In December 2000 to March 2001, the squadron was assigned to Air Expeditionary Force 9. It regularly flew combat missions in support of Operations Northern and Operation Southern Watch.[3]

Operation Enduring Freedom[edit]

In response to U.S. presidential directives, following the 11 September attacks 22d provided fighter escort to Boeing C-17 Globemaster III over Afghanistan during humanitarian relief missions, within 100 hours of notification, as part of Operation Enduring Freedom. This effort served as the template for USAFE's Euro Lightning operations concept.[3]

Operation Iraqi Freedom[edit]

In January 2003, the squadron forward deployed as the 22d Expeditionary Fighter Squadron to Southwest Asia in support of U.S. Central Command and flew combat missions during Operation Iraqi Freedom. The squadron played a key role during the 27-day air war by fulfilling its "Wild Weasel" mission of suppressing enemy air defenses and destroying Iraqi radar sites.[3]

Actor Nick Lachey in squadron gear in 2008

In April 2010 20 F-16Cs were flown from Spangdahlem to the 148th Fighter Wing of the Minnesota Air National Guard, one F-16 was transferred to Edwards Air Force Base, California. All aircraft were from the 22d Fighter Squadron.[7] As a result of the drawdown of F-16s, the 22d and 23rd Fighter Squadrons were inactivated on 13 August 2010 and formed the a single "new" squadron, the 480th Fighter Squadron.[8]


  • Constituted as the 22nd Pursuit Squadron (Interceptor) on 22 December 1939
Activated on 1 February 1940
Redesignated 22nd Fighter Squadron on 15 May 1942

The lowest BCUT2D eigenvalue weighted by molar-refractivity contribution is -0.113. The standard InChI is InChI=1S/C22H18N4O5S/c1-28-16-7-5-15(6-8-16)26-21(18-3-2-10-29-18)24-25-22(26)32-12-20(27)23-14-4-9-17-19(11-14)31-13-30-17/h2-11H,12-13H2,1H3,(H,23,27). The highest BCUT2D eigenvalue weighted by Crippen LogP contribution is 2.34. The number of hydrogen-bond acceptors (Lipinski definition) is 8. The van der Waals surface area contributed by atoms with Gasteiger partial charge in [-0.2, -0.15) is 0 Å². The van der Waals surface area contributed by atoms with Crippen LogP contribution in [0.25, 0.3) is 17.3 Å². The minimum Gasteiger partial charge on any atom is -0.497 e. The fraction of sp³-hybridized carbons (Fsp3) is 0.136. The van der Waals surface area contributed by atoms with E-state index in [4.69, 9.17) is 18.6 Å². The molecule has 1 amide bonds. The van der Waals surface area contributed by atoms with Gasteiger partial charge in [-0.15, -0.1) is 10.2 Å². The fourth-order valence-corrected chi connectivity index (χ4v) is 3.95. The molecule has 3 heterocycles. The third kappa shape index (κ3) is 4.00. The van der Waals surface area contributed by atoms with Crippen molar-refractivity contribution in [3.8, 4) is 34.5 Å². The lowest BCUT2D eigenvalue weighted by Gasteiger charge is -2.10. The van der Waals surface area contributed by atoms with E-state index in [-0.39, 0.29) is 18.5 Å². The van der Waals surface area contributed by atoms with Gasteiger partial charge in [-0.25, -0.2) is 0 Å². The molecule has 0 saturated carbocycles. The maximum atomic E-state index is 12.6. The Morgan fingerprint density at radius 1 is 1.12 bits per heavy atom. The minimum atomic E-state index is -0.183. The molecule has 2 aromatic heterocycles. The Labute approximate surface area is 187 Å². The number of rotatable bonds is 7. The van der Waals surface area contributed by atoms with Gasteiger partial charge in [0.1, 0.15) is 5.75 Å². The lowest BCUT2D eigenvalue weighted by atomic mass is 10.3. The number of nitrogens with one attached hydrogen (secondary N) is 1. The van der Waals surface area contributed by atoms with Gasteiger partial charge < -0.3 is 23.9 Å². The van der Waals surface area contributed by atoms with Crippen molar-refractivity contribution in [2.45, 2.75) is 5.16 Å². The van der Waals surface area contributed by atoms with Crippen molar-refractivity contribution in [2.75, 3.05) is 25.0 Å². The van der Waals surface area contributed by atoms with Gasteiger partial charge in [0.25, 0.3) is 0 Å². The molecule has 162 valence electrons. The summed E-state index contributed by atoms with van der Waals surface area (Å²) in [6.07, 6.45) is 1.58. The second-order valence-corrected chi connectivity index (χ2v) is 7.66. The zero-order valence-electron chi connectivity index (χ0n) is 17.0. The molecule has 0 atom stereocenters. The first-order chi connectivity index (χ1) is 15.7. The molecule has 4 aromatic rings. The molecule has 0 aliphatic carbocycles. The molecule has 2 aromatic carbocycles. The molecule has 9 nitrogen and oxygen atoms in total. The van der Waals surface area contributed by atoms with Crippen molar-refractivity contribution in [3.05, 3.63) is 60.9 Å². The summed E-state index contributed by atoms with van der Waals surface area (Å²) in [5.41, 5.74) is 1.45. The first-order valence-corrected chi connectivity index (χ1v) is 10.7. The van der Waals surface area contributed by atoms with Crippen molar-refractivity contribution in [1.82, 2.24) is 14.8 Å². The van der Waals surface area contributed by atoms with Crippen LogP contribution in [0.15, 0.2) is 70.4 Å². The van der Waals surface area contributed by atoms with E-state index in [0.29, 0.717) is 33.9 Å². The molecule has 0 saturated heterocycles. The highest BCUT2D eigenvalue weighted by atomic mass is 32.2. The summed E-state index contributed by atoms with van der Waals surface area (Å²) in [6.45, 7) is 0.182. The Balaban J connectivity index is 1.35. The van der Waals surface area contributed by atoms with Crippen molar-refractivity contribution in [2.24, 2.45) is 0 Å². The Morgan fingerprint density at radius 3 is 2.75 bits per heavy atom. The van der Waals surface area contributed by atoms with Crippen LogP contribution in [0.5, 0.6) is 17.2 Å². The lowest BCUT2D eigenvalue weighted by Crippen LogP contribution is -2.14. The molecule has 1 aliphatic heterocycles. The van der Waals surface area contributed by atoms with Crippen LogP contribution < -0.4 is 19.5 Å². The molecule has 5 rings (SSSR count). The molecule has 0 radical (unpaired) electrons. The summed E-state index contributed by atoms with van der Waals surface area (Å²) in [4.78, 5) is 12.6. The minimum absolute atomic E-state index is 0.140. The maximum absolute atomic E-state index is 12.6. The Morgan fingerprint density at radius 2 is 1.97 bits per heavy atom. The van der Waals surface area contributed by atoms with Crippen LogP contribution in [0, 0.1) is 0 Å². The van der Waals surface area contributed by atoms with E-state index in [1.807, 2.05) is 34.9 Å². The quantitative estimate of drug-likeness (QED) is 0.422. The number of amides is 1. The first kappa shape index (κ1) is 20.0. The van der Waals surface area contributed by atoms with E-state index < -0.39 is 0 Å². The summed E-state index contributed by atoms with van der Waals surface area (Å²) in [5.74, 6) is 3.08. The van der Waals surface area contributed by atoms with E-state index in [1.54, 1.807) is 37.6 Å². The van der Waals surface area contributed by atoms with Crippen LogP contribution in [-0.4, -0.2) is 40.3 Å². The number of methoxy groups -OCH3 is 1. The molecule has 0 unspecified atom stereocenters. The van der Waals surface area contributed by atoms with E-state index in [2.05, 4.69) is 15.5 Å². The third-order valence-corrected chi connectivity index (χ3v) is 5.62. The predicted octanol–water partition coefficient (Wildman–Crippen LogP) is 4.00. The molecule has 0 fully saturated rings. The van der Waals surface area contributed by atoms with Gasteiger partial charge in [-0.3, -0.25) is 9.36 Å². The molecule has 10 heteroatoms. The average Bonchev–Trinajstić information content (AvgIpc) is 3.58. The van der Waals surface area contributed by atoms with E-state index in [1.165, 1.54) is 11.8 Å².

Redesignated 22nd Fighter Squadron, Single Engine on 20 August 1943
Inactivated on 31 March 1946
  • Activated on 15 October 1946
Redesignated 22nd Fighter Squadron, Jet Propelled on 27 October 1947
Redesignated 22nd Fighter Squadron, Jet on 17 June 1948
Redesignated 22nd Fighter-Bomber Squadron on 20 January 1950
Redesignated 22nd Fighter-Day Squadron on 9 August 1954
Redesignated 22nd Tactical Fighter Squadron on 8 July 1958
Redesignated 22nd Fighter Squadron on 1 October 1991
Inactivated on 13 August 2010[1]


  • 36th Pursuit Group (later 36th Fighter Group), 1 February 1940 – 31 March 1946
  • 36th Fighter Group (later 36th Fighter-Bomber Group 36th Fighter-Day Group), 15 October 1946 (attached to 36th Fighter-Day Wing after 1 October 1956)
  • 36th Fighter-Day Wing (later 36th Tactical Fighter Wing, 36th Fighter Wing), 8 December 1957
  • 36th Operations Group, 31 March 1992
  • 52d Operations Group, 1 April 1994 – 13 August 2010[1]




  1. ^ Aircraft are Republic P-47D-28-RE Thunderbolts, serials 44-20211 and 44-19864 are identifiable. Aircraft 864 was lost to ground fire on Christmas Eve of that year with Lt Charles J. Loring, Jr. at the controls. He became a POW. During the Korean War, Loring was posthumously awarded the Medal of Honor.
  2. ^ Aircraft is Lockheed P-80B-1-LO Shooting Star serial 45-8634 Taken in summer 1948. Aircraft markings appear to be those of Caribbean Air Command, no Buzz Number on fuselage.
  3. ^ Aircraft is Republic F-84E-10-RE Thunderjet serial 49-2223.
  4. ^ Aircraft is Republic F-105D-10-RE Thunderchief serial 60-438.
  1. ^ a b c d e f g Dollman, TSG David (15 May 2017). "Factsheet 22 Fighter Squadron (USAFE)". Air Force Historical Research Agency. Retrieved 8 June 2017.
  2. ^ Operhall, R. "Walt Disney Designs - USAFPatches.com". www.usafpatches.com. Retrieved 27 September 2018.
  3. ^ a b c d e f g "22 FS Fact Sheet". Archived from the original on 3 August 2008. Retrieved 16 April 2008.
  4. ^ "22nd Fighter Squadron". Skytrailer.com. 19 February 2016. Retrieved 27 September 2018.
  5. ^ "F-15 Multi-Stage Improvement Program". www.joebaugher.com. Retrieved 25 September 2018.
  6. ^ "Coalition Air-to-Air Victories in Desert Storm". www.rjlee.org. Retrieved 25 September 2018.
  7. ^ Gradishar, SRA Kali L. (26 April 2010). "F-16 drawdown to begin". 52d Fighter Wing Public Affairs. Archived from the original on 3 March 2016. Retrieved 8 June 2017.
  8. ^ Polesnak, 1 Lt Kathleen (24 August 2010). "480th activated as Spangdahlem's newest F-16 squadron". 52d Fighter Wing Public Affairs. Archived from the original on 4 February 2016. Retrieved 8 June 2017.
  9. ^ Station number in Anderson.
  10. ^ a b c d e f g h Station number in Johnson.


 This article incorporates public domain material from the Air Force Historical Research Agency website http://www.afhra.af.mil/.